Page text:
Getting started

Bevy is an efficient, simple-to-use, and fast-to-compile data-driven game engine written in Rust. It is based on the ECS (Entity-Component-System) paradigm and allows the definition of plugins, i.e., sets of components, systems, and resources that share a common objective.

The bevy_rapier2d and bevy_rapier3d crates which integrate Rapier to Bevy using their plugin system. To get the best of bevy-rapier multiple features can be enabled optionally:

  • debug-render: enables the debug-renderer plugin.
  • simd-stable: enables explicit SIMD optimizations using the wide crate. Has limited cross-platform support but can be used with a stable version of the Rust compiler.
  • simd-nightly: enables explicit SIMD optimizations using the packed_simd crate. Has a great cross-platform support but requires a nightly version of the Rust compiler.
  • parallel: enables parallelism of the physics pipeline with the rayon crate.
  • serde-serialize: enables serialization of the physics components with serde.
  • enhanced-determinism: enables cross-platform determinism (assuming the rest of your code is also deterministic) across all 32-bit and 64-bit platforms that implements the IEEE 754-2008 standard strictly. This includes most modern processors as well as WASM targets.
  • wasm-bindgen: enables usage of rapier as a dependency of a WASM crate that is compiled with wasm-bindgen.

Cargo example#

To use these crates, the first step is to add a dependency to your Cargo.toml:

# TODO: Replace the * by the latest version numbers.
bevy = "*"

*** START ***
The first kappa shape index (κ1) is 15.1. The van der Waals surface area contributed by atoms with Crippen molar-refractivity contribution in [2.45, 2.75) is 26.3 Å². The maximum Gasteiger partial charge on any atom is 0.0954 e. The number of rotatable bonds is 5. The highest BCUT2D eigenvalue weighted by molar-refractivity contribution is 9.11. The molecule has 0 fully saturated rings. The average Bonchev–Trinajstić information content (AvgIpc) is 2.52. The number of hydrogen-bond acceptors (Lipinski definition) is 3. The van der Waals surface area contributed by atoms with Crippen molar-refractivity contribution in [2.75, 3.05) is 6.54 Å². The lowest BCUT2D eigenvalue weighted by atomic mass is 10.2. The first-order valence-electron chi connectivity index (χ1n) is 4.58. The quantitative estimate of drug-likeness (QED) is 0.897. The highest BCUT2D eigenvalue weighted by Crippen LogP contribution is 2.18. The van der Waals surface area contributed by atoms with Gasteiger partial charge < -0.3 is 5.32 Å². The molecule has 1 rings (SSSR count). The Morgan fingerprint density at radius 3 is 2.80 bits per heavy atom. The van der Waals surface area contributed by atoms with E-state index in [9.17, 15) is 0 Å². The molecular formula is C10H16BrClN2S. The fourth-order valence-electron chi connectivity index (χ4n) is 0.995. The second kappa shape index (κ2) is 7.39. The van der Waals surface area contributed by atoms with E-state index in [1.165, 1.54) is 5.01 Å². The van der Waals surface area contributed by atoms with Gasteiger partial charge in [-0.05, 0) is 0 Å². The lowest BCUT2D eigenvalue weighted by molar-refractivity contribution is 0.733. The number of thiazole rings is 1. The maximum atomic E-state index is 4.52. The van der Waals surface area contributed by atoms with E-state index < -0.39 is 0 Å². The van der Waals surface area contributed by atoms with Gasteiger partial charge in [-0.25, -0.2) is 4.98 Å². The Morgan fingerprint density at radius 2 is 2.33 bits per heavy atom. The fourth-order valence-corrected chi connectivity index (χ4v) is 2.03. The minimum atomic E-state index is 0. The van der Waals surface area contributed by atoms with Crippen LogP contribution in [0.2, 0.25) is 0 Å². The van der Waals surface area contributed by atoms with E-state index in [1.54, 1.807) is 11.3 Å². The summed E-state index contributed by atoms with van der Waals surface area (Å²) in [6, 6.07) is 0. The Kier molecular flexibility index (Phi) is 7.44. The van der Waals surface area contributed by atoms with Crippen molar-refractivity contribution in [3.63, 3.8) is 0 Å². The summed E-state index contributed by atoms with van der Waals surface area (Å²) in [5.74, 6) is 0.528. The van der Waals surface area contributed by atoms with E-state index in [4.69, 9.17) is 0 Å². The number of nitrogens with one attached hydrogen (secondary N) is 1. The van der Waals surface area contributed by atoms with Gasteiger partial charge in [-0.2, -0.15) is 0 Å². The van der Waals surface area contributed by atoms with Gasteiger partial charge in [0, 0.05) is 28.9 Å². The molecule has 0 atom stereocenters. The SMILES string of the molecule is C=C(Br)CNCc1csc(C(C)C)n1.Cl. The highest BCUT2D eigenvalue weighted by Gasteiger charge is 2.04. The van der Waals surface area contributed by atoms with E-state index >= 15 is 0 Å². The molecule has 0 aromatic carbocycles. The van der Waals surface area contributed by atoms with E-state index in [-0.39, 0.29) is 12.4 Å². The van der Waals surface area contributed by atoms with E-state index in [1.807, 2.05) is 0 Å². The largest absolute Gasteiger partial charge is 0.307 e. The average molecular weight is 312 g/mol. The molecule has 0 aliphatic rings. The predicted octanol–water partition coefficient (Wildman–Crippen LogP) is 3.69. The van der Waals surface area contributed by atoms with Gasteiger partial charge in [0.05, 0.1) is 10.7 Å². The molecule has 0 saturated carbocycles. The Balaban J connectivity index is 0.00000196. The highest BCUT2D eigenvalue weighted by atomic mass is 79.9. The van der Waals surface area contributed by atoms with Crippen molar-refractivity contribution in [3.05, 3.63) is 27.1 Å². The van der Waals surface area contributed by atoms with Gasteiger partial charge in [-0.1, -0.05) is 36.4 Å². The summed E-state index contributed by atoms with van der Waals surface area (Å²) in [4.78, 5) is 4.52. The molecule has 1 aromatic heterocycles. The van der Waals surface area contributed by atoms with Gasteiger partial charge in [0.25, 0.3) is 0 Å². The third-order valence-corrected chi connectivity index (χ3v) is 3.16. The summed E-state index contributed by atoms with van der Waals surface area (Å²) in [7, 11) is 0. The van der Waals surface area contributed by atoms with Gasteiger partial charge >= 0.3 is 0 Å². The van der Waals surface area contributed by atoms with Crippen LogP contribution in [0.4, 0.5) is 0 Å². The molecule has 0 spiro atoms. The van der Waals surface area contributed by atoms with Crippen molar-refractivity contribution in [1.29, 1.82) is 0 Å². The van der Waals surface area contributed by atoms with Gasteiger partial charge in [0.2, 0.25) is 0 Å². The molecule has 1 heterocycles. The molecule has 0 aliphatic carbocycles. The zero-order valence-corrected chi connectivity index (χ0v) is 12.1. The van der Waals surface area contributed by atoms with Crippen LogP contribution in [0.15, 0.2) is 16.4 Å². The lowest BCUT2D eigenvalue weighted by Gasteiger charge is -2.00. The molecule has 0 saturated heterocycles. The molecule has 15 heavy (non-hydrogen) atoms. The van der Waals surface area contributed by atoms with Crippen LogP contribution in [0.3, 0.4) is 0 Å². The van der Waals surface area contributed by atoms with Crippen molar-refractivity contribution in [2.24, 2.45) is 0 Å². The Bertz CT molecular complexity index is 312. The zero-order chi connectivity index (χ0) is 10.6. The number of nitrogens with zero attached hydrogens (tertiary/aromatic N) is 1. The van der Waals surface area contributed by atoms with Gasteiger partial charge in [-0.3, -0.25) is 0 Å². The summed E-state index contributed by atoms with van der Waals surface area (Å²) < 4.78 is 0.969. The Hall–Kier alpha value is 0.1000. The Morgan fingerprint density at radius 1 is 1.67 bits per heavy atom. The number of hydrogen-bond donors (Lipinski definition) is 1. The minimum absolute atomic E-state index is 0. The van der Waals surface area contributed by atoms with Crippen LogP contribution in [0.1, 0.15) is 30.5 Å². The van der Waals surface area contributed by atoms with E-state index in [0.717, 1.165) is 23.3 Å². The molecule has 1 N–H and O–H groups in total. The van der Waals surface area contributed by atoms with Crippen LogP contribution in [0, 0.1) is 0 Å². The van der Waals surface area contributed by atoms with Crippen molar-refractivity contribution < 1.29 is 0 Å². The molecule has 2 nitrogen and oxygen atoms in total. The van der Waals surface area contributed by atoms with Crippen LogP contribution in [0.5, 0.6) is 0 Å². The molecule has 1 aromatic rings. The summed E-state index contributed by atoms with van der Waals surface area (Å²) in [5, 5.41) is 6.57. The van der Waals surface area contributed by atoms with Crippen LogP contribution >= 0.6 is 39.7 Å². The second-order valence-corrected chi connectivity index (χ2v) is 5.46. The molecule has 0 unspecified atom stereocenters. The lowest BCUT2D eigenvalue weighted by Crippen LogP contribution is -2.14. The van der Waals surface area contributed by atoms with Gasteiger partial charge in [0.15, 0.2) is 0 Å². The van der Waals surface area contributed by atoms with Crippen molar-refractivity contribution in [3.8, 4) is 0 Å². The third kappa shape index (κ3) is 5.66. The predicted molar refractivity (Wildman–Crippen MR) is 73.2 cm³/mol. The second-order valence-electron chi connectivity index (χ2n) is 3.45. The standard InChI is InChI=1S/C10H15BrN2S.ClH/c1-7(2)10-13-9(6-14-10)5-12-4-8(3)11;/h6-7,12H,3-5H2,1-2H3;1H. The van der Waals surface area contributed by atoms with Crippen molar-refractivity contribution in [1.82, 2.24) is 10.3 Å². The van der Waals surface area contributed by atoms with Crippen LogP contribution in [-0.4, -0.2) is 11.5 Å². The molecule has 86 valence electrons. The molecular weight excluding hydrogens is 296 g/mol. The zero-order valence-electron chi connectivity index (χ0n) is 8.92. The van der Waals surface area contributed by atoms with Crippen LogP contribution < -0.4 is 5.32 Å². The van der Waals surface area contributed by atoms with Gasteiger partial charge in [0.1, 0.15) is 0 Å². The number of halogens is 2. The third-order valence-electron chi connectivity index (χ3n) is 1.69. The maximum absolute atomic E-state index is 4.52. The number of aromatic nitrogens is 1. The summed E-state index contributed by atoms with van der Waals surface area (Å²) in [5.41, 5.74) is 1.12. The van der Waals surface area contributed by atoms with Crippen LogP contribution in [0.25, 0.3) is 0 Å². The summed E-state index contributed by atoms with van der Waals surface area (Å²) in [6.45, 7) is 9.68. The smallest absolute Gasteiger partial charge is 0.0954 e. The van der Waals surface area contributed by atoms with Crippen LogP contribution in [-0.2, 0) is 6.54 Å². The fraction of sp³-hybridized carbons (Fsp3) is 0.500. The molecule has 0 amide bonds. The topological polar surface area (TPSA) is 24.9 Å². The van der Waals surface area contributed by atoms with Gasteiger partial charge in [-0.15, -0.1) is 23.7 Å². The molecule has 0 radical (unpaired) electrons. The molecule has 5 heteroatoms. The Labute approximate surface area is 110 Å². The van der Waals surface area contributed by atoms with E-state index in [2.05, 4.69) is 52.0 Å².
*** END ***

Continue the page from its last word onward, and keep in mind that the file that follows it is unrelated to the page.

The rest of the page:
bevy_rapier2d = "*"

If you need to enable some Rapier features like SIMD, parallelism, serialization, or determinism, you can enable them on bevy_rapier directly.

# TODO: Replace the * by the latest version numbers.
bevy = "*"
bevy_rapier2d = { version = "*", features = [ "simd-stable", "debug-render" ] }

Basic simulation example#

Here is a basic example of file. This creates a ball bouncing on a fixed ground. Details about the elements used in this examples are given in subsequent pages of this guide.


The use bevy_rapier2d::prelude::* or use bevy_rapier3d::prelude::* will import all the most common types needed to work with bevy_rapier.

use bevy::prelude::*;
use bevy_rapier2d::prelude::*;
fn main() {
fn setup_graphics(mut commands: Commands) {
// Add a camera so we can see the debug-render.
fn setup_physics(mut commands: Commands) {
/* Create the ground. */
.insert(Collider::cuboid(500.0, 50.0))
.insert_bundle(TransformBundle::from(Transform::from_xyz(0.0, -100.0, 0.0)));
/* Create the bouncing ball. */
.insert_bundle(TransformBundle::from(Transform::from_xyz(0.0, 400.0, 0.0)));
fn print_ball_altitude(positions: Query<&Transform, With<RigidBody>>) {
for transform in positions.iter() {
println!("Ball altitude: {}", transform.translation.y);

The debug renderer#

The bevy_rapier plugin comes with a debug-render to help visualize exactly what the physics-engine sees. This can help fixing some bugs like colliders not being properly aligned with your graphics representation. The debug-renderer is be enabled by:

  1. Enabling the debug-render cargo feature of bevy-rapier.
  2. Adding the plugin RapierDebugRenderPlugin to the Bevy app.